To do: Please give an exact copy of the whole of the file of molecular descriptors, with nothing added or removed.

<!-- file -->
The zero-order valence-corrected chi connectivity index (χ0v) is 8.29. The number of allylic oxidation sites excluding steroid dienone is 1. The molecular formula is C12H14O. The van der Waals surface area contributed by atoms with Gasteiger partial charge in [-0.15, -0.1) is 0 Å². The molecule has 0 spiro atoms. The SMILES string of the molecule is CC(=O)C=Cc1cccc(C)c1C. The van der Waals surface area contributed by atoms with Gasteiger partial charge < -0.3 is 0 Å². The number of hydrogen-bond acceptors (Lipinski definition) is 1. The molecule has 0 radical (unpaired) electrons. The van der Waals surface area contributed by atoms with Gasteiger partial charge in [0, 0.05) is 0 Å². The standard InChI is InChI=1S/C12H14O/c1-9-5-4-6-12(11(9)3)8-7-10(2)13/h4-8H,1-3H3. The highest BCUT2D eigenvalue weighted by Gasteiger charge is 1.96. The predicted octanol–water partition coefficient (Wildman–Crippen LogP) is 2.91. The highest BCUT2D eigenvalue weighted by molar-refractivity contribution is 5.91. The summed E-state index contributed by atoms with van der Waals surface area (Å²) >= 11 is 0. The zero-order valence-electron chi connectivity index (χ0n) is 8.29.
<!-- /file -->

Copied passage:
The zero-order valence-corrected chi connectivity index (χ0v) is 8.29. The number of allylic oxidation sites excluding steroid dienone is 1. The molecular formula is C12H14O. The van der Waals surface area contributed by atoms with Gasteiger partial charge in [-0.15, -0.1) is 0 Å². The molecule has 0 spiro atoms. The SMILES string of the molecule is CC(=O)C=Cc1cccc(C)c1C. The van der Waals surface area contributed by atoms with Gasteiger partial charge < -0.3 is 0 Å². The number of hydrogen-bond acceptors (Lipinski definition) is 1. The molecule has 0 radical (unpaired) electrons. The van der Waals surface area contributed by atoms with Gasteiger partial charge in [0, 0.05) is 0 Å². The standard InChI is InChI=1S/C12H14O/c1-9-5-4-6-12(11(9)3)8-7-10(2)13/h4-8H,1-3H3. The highest BCUT2D eigenvalue weighted by Gasteiger charge is 1.96. The predicted octanol–water partition coefficient (Wildman–Crippen LogP) is 2.91. The highest BCUT2D eigenvalue weighted by molar-refractivity contribution is 5.91. The summed E-state index contributed by atoms with van der Waals surface area (Å²) >= 11 is 0. The zero-order valence-electron chi connectivity index (χ0n) is 8.29.